Photo Blog

monday, april 18, 2016

Coming to Miami, and more!

ARTUndressed - Miami, FL.
I'm honored to announce that two of my latest pieces will be featured in the sixth annual ARTUndressed exhibition in MIami, FL.  Events will be held in MIami's Wynwood Art District, from May 27-29th, 2016.   ARTUndressed has previously exhibited in Miami, New York, Los Angeles, San Francisco, Dallas, Berlin (Germany), as well as Montreal and Toronto (Canada), and has featured over 120 artists representing over 28 different countries.  

This year's exhibition features live music, performance art, film and literary contributions, with over 80 artists in attendance.  Tickets are available via the ARTUndressed website

Brewery Terra Firma, Traverse City
New pieces from my Detroit series have recently been hung in the taproom as of April 2016.  Stop by, enjoy a local beer and some local art!

Gaylord Arts Council Juried Photography Exhibit
One of my Detroit Ruins pieces has also been selected by the Gaylord Council for the Arts juried photography exhibition, opening on May 3rd, 2016, with an opening reception on May 7th 5-7 pm.   


More to come...!

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sunday, december 27, 2015

Detroit Dirty Show 2016!

Dirty Show 17 - International Erotic Art Exhibition opens in February 2016!

The show features 2d, 3d, video and performance art from artists and performers worldwide.  

A selection of some of my new, previously unexhibited work will be on display at this year's exhibition.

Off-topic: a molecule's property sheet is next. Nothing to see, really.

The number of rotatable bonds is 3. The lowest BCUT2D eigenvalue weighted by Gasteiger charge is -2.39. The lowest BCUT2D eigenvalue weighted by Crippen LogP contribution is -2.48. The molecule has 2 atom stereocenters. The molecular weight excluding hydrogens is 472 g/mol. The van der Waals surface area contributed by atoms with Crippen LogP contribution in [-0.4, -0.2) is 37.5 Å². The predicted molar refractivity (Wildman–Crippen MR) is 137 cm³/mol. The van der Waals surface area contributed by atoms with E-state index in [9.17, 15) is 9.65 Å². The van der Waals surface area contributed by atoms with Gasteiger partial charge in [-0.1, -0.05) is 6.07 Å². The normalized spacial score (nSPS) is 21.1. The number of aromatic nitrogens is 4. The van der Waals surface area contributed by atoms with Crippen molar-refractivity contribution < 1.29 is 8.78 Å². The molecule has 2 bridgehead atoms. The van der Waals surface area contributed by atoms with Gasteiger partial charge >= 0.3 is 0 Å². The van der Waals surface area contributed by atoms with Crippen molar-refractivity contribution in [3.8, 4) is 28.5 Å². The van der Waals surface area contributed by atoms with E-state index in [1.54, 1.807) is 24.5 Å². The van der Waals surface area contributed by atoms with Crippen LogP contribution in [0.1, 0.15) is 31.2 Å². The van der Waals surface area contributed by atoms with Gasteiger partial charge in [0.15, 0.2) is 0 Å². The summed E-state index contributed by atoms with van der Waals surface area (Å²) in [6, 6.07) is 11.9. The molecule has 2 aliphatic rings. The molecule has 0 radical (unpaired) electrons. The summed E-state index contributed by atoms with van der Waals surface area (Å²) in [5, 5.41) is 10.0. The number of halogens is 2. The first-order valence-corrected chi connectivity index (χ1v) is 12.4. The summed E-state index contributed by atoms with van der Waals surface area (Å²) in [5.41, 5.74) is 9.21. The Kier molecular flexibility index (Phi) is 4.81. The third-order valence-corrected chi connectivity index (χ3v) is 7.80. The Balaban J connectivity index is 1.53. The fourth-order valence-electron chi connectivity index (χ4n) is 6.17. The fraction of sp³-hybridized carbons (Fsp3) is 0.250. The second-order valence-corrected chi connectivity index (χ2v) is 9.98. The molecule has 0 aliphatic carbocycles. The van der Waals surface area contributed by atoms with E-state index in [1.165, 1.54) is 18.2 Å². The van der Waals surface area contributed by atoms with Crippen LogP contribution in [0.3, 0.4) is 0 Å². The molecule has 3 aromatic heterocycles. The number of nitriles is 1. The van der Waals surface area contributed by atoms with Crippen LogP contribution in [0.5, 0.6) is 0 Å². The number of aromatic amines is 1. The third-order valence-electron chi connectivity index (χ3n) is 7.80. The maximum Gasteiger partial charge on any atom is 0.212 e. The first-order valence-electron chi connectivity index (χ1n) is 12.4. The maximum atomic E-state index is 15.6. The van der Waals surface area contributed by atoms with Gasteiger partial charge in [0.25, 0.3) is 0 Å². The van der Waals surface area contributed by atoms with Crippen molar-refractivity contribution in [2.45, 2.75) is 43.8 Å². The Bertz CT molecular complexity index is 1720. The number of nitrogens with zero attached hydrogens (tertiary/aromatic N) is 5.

More information can be found via the Dirty Show website and on Facebook.

Tickets go on sale on December 30th, and dates do sell out quickly, so reserve your tickets early!


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thursday, may 08, 2014

Abandoned Detroit - Brewery Terra Firma

In case you haven't heard...

A selection of my work from the Detroit Ruins series will be exhibited for the first time in Traverse City.

The show will be "officially" opening May 9th at Brewery Terra Firma, with a reception from 7-10pm. 

Terra Firma will also be launching a new beer on May 9th - the Black Bikini Coconut Porter!  Brewery Terra Firma is one of Traverse City's newer brewery's, and boasts a diverse variety of beer, as well as a unique, sustainable approach to beer production.

Stop by, check out some art work, and definitely enjoy some craft beer!

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saturday, april 19, 2014

Spring? Yes...

Spring has finally arrived, somewhat.  The snow is melting, the temperatures are rising (as are the rivers).  It's time to get outside and start shooting!